The case against compulsion comes under two headings. The first is the compulsion to attend the interview, which, formally, is all that is in the Bill. The other is the possibility of mistaken decisions being reached at that interview. I agree entirely with the Minister that many people with disabilities are capable of doing extremely valuable work. Any Member of this House who denies that has not attended recently. But we need to know each disabled person as an individual because we all know that what two people with an outwardly identical handicap can manage to do despite that handicap is not the same. There is a mental factor in this which is perfectly genuine and not always understood.

Similar reasoning applies when one is dealing with pain. Nobody really knows how much pain other people are suffering. I have even known family doctors make quite grave errors on this point. It is very difficult indeed for someone who has never before met a person who is in pain to reach an accurate decision on whether that person feels too much pain to be able to do what is required of them.

When we deal with carers, we must consider not only the interests of the carer but also the person who is being cared for. If your mobility is limited or if your mental state is disturbed, you have a very high degree of dependence on your carer. You may be faced with the fear of an interview which may take your carer away from you and cast you into a quite unknown situation. I observe the Minister shaking her head. But were she to explain that to someone who suffers perhaps from acute depression, I believe she would find that, although her reassurance is rational, it might not be enough. One cannot put forward policy on the assumption that everybody who needs to be cared for is rational all the time. Apart from anything else, acute pain makes one irrational from time to time.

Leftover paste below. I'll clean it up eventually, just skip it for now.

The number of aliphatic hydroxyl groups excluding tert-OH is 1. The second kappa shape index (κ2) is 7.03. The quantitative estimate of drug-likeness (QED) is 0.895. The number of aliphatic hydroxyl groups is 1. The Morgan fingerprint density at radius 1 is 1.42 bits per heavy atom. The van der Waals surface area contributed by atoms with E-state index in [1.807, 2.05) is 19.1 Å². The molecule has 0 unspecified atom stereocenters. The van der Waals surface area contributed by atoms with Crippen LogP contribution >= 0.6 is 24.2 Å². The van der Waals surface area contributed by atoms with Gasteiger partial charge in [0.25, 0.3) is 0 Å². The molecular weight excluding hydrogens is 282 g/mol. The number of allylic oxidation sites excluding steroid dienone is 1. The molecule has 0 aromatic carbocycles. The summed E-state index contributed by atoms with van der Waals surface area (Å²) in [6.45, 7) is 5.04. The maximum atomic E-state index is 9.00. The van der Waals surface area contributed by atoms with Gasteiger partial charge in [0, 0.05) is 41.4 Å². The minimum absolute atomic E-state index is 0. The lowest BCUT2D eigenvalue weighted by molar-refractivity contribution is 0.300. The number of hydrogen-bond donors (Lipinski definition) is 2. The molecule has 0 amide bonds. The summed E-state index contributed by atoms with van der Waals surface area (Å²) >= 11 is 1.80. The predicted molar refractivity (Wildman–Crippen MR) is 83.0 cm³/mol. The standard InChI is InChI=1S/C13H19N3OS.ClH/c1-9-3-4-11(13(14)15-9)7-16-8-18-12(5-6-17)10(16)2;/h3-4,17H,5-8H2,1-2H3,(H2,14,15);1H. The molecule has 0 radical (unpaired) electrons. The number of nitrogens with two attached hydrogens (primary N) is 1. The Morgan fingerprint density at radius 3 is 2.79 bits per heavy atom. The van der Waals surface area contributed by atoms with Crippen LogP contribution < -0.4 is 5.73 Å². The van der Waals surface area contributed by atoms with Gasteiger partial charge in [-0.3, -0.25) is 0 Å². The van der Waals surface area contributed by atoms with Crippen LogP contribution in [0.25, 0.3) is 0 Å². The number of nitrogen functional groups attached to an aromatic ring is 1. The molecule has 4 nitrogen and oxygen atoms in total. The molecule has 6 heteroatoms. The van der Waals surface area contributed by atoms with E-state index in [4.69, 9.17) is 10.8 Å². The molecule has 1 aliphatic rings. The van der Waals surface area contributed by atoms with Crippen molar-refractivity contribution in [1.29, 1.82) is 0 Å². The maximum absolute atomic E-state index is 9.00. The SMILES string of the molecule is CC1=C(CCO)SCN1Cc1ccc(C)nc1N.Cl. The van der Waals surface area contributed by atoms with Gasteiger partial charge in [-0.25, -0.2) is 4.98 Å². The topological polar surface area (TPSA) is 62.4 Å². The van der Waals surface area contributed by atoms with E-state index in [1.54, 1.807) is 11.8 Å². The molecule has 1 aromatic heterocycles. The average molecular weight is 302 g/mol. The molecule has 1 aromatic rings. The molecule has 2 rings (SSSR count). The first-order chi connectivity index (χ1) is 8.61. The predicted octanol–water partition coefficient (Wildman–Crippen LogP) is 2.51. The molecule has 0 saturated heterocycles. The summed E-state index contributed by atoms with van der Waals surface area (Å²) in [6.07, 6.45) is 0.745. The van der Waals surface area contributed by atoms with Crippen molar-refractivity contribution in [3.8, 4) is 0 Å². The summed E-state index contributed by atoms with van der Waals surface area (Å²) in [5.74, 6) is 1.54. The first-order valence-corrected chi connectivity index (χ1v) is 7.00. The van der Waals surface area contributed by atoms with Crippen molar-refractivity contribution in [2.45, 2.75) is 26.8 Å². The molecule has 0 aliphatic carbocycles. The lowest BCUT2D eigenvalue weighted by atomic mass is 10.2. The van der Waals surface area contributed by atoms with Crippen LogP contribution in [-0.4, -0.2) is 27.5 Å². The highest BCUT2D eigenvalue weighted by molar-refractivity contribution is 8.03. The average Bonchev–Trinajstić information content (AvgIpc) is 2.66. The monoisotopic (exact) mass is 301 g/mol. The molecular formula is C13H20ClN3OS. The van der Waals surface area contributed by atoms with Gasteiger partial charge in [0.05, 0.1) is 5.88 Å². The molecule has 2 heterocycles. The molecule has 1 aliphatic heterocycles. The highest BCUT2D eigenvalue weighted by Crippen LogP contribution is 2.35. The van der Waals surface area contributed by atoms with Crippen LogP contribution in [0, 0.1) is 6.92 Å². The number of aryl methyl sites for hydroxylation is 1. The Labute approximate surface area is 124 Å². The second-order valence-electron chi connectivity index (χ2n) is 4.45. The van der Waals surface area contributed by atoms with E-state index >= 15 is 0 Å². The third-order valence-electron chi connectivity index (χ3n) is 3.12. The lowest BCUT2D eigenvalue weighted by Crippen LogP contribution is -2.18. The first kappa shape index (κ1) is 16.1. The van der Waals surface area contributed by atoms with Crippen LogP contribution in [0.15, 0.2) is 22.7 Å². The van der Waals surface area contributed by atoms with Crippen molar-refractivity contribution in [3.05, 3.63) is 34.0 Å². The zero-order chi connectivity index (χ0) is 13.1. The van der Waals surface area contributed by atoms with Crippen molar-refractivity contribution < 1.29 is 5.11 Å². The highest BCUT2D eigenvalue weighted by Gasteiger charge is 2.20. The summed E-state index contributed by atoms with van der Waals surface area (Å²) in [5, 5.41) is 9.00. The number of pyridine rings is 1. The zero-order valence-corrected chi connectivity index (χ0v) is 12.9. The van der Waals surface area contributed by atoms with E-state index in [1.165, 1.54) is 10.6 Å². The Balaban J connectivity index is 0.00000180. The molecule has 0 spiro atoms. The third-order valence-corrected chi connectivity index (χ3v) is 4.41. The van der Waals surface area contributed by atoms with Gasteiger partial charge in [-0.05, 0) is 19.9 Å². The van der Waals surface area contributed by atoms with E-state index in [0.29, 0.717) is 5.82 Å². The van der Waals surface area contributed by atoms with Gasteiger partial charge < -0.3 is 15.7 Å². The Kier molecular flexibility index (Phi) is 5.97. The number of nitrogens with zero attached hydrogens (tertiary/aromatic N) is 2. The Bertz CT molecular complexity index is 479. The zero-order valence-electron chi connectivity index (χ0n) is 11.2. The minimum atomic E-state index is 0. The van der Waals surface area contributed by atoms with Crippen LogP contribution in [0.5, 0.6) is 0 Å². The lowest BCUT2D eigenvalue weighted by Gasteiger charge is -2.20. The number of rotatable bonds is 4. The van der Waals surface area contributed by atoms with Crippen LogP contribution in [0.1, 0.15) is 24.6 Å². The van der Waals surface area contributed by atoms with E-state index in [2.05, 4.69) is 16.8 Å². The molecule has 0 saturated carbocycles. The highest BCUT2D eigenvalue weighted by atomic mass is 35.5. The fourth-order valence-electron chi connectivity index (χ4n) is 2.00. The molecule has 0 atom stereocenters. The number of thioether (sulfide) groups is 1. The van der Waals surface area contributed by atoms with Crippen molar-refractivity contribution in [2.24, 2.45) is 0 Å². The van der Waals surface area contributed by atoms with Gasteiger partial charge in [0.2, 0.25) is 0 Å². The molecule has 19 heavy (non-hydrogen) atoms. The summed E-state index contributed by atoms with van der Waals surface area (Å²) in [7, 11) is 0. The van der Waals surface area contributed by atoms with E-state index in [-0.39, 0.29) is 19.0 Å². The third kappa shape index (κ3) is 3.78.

With regard to bereavement, I refer to the extremely powerful speech made by the noble Baroness, Lady Pitkeathley, when we discussed the bereavement allowance in Committee about the length of time it may take in some cases to make the necessary adjustments. One cannot know without being inside somebody else's skin which people can make it quickly and which people make it slowly. Lady Seear once said that it is not right to require people to go straight from graveside to job centre. That is one reason why we on these Benches support this amendment.

Baroness Pitkeathley

My Lords, I have considerable sympathy for, particularly, the second part of this amendment which refers to carers. I wish to add a few comments to what noble Lords have said. I shall speak briefly and only to that part of the amendment.

I believe it is sometimes difficult for people to understand that those with heavy caring commitments are still extremely interested in having a job outside the home. That is not only for financial reasons but, perhaps even more importantly, for psychological reasons. It is not always easy to remain in that type of relationship at home, constrained as one often is. Therefore, carers want to move into the job market. However, that has to be handled extremely sensitively.

I made the point previously to your Lordships about sensitivity and training that the people who conduct the interviews must have. Also, the way in which the interviews are—if I may put it this way—marketed to those who may be involved is extremely important. I believe that we must be very careful how we deal with such interviews.